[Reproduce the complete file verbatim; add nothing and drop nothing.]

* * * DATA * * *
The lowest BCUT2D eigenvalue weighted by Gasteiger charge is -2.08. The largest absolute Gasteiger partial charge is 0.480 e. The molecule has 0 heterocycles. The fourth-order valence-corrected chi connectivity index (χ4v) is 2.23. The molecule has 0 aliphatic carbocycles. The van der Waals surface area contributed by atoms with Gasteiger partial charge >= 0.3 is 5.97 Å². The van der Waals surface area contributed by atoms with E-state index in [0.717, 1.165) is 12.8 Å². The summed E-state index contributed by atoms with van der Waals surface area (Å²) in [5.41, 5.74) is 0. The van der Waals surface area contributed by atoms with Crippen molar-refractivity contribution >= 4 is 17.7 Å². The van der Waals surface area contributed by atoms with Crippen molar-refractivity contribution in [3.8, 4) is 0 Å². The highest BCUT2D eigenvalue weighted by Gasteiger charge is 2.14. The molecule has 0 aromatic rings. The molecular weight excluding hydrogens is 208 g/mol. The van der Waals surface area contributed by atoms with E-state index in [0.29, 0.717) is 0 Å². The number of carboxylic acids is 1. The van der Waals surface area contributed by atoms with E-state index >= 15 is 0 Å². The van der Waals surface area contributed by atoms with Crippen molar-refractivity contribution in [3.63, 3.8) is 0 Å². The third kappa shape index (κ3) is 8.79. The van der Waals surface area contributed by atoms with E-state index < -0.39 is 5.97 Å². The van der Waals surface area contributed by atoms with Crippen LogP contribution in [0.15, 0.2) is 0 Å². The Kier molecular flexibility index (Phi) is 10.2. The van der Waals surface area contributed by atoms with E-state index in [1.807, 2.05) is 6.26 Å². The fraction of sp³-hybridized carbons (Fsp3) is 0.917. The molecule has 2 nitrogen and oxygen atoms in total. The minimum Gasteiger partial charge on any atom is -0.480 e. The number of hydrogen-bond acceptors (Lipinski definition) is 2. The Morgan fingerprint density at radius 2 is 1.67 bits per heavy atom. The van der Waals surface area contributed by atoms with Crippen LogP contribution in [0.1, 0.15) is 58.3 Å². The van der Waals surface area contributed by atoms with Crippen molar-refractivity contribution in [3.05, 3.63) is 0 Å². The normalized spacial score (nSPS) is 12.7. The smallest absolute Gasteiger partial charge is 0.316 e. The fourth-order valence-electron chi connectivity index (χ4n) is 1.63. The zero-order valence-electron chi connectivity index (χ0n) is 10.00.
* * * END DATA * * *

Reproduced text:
The lowest BCUT2D eigenvalue weighted by Gasteiger charge is -2.08. The largest absolute Gasteiger partial charge is 0.480 e. The molecule has 0 heterocycles. The fourth-order valence-corrected chi connectivity index (χ4v) is 2.23. The molecule has 0 aliphatic carbocycles. The van der Waals surface area contributed by atoms with Gasteiger partial charge >= 0.3 is 5.97 Å². The van der Waals surface area contributed by atoms with E-state index in [0.717, 1.165) is 12.8 Å². The summed E-state index contributed by atoms with van der Waals surface area (Å²) in [5.41, 5.74) is 0. The van der Waals surface area contributed by atoms with Crippen molar-refractivity contribution >= 4 is 17.7 Å². The van der Waals surface area contributed by atoms with Crippen molar-refractivity contribution in [3.8, 4) is 0 Å². The highest BCUT2D eigenvalue weighted by Gasteiger charge is 2.14. The molecule has 0 aromatic rings. The molecular weight excluding hydrogens is 208 g/mol. The van der Waals surface area contributed by atoms with E-state index in [0.29, 0.717) is 0 Å². The number of carboxylic acids is 1. The van der Waals surface area contributed by atoms with E-state index >= 15 is 0 Å². The van der Waals surface area contributed by atoms with Crippen molar-refractivity contribution in [3.63, 3.8) is 0 Å². The third kappa shape index (κ3) is 8.79. The van der Waals surface area contributed by atoms with E-state index < -0.39 is 5.97 Å². The van der Waals surface area contributed by atoms with Crippen LogP contribution in [0.15, 0.2) is 0 Å². The Kier molecular flexibility index (Phi) is 10.2. The van der Waals surface area contributed by atoms with E-state index in [1.807, 2.05) is 6.26 Å². The fraction of sp³-hybridized carbons (Fsp3) is 0.917. The molecule has 2 nitrogen and oxygen atoms in total. The minimum Gasteiger partial charge on any atom is -0.480 e. The number of hydrogen-bond acceptors (Lipinski definition) is 2. The Morgan fingerprint density at radius 2 is 1.67 bits per heavy atom. The van der Waals surface area contributed by atoms with Crippen LogP contribution in [0.1, 0.15) is 58.3 Å². The van der Waals surface area contributed by atoms with Crippen molar-refractivity contribution in [3.05, 3.63) is 0 Å². The normalized spacial score (nSPS) is 12.7. The smallest absolute Gasteiger partial charge is 0.316 e. The fourth-order valence-electron chi connectivity index (χ4n) is 1.63. The zero-order valence-electron chi connectivity index (χ0n) is 10.00.